• Inverse of a function.
  • Classification of functions.
  • Sketches of graphs of exponential function, logarithmic function, mod function, step function.

(ii) Differential calculus
(a) Limits

  • Notion and meaning of limits.
  • Fundamental theorems on limits (statement only).
  • Limits of algebraic and trigonometric functions.

NOTE: Indeterminate forms are to be introduced while calculating limits.

(b) Continuity

  • Continuity of a function at a point x = a.
  • Continuity of a function in an interval.
  • Removable discontinuity.

(c) Differentiation

  • Meaning and geometrical interpretation of derivative.
  • Concept of continuity and differentiability of |x|, [x], etc.
  • Derivatives of simple algebraic and trigonometric functions and their formulae.
  • Differentiation using first principles.
  • Derivatives of sum/difference.
  • Derivatives of product of functions.
  • Derivatives of quotients of functions.
  • Derivatives of composite functions.


1. Derivatives of composite functions using chain rule.
2. All the functions above should be either algebraic or trigonometric in nature.

(d) Application of derivatives

  • Equation of Tangent and Normal approximation.
  • Rate measure.
  • Sign of derivative.
  • Monotonocity of a function.

(iii) Integral Calculus

Indefinite integral

  • Integration as the inverse of differentiation.
  • Anti-derivatives of polynomials and functions (ax +b)n , sinx, cosx, sec2x, cosec2x.
  • Integrals of the type sin2x, sin3x, sin4x, cos2x, cos3x, cos4x.

5. Coordinate Geometry

(i) Basic concepts of Points and their coordinates.

(ii) The straight line

  • Slope and gradient of a line.
  • Angle between two lines.
  • Condition of perpendicularity and parallelism.
  • Various forms of equation of lines.
  • Slope intercept form.
  • Two point slope form.
  • Intercept form.
  • Perpendicular /normal form.
  • General equation of a line.
  • Distance of a point from a line.
  • Distance between parallel lines.
  • Equation of lines bisecting the angle between two lines.
  • Definition of a locus.
  • Methods to find the equation of a locus.

(iii) Circles

Equations of a circle in:

  • Standard form.
  • Diameter form.
  • General form.
  • Parametric form.
  • Given the equation of a circle, to find the centre and the radius.
  • Finding the equation of a circle.

– Given three non collinear points.
– Given other sufficient data that the centre is (h, k) and it lies on a line and two points on the circle are given.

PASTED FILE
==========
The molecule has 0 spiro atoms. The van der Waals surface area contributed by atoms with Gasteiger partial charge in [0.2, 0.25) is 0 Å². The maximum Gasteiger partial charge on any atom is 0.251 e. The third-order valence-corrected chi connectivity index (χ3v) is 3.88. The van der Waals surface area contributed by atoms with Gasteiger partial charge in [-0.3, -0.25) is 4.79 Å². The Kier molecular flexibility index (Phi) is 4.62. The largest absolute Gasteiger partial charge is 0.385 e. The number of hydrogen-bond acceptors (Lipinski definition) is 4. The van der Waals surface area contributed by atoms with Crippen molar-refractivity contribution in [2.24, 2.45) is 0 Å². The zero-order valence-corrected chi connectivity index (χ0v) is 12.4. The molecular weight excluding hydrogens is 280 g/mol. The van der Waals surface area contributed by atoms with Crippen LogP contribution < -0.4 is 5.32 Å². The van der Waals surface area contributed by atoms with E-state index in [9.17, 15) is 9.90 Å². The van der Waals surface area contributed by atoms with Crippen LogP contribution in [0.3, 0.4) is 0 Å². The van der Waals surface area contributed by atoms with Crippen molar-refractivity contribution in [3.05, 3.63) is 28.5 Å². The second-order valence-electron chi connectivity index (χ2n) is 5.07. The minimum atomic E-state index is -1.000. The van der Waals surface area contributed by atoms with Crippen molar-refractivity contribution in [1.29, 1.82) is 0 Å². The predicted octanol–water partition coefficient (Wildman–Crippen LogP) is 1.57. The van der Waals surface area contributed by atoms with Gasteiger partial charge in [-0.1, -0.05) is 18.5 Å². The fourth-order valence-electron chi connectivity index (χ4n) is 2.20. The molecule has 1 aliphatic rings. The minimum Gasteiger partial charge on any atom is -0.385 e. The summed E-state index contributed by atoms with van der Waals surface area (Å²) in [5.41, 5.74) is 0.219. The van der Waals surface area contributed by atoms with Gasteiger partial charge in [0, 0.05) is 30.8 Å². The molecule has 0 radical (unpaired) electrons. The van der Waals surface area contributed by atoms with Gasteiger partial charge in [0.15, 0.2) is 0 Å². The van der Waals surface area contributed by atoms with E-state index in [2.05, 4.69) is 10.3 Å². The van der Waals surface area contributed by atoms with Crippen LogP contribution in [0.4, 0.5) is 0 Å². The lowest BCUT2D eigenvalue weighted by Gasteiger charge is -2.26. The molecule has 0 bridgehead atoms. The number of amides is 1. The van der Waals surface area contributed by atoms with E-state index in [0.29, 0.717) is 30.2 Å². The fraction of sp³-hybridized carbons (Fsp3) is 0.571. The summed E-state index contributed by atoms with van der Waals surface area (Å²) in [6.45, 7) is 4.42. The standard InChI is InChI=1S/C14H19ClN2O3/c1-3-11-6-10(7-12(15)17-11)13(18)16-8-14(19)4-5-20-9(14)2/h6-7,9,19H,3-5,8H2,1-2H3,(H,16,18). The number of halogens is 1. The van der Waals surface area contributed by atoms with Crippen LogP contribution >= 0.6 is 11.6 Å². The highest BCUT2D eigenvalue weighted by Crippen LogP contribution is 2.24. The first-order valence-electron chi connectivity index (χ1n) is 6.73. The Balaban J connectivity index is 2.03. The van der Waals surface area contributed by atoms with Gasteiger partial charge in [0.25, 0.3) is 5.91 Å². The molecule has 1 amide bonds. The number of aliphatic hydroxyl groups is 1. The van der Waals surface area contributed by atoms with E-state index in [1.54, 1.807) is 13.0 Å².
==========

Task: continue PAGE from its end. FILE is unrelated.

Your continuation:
• Tangents:

– Tangent to a circle when the slope of the tangent is given:

  • Intersection:

– Circle with a line hence to find the length of the chord.

  • Finding the equation of a circle through the intersection of two circles i.e. S1 + kS2 = 0.

NOTE: Orthogonal circles are not required to be covered.

6. Statistics

  • Measures of central tendency.
  • Standard deviation – by direct method, short cut method and step deviation method.
  • Combined mean and standard deviation.


1. Combined mean and standard deviation of two groups only are required to be covered.

2. Mean, Median and Mode of grouped and ungrouped data are required to be covered.


7. Vectors

  • As directed line segments.
  • Magnitude and direction of a vector.
  • Types: equal vectors, unit vectors, zero vector.
  • Position vector.
  • Components of a vector.
  • Vectors in two and three dimensions.
  • as unit vectors along the x, y and the z axes; expressing a vector in terms of the unit vectors
  • Operations: Sum and Difference of vectors; scalar multiplication of a vector.
  • Section formula.
  • Simple questions based on the above e.g. A line joining the mid point of any two sides of a triangle is parallel to the third side and half of it, concurrency of medians.

8. Co-ordinate geometry in 3-Dimensions

  • As an extension of 2-D.
  • Distance formula.
  • Section and midpoint formula.
  • Equation of x-axis, y-axis, z axis and lines parallel to them.
  • Equation of xy – plane, yz – plane, zx – plane.
  • Direction cosines, direction ratios.
  • Angle between two lines in terms of direction cosines /direction ratios.
  • Condition for lines to be perpendicular/ parallel.

NOTE: Understanding of dot product of vectors is required.


9. Statistics

  • Median – direct and by using the formula.
  • Quartiles- direct and by using the formula.
  • Deciles- direct and by using the formula.
  • Percentiles – direct and by using the formula.
  • Mode – graphically, direct method and by using the formula.
  • Estimation of median/quartiles from Ogives.

NOTE: The following are also required to be covered:

  • The Median, Quartiles, Deciles and Percentiles of grouped and ungrouped data;
  • Mode – grouped and ungrouped data; estimation of mode by using graphical method. (Bimodal data not included).

10. Average Due Date

  • Zero date.
  • Equated periods.

There will be one paper of three hours duration of 100 marks. The syllabus is divided into three sections A, B and C. Section A is compulsory for all candidates. Candidates will have a choice of attempting questions from either Section B or Section C.

Section A (80 marks) will consist of 9 questions. Candidates will be required to answer Question 1(compulsory) and five out of the rest of the eight questions.

Section B/C (20 marks) Candidates will be required to answer two questions out of three from either Section B or Section C.


2. Boolean Algebra

Boolean algebra as an algebraic structure, principle of duality, Boolean function. Switching circuits, application of Boolean algebra to switching circuits.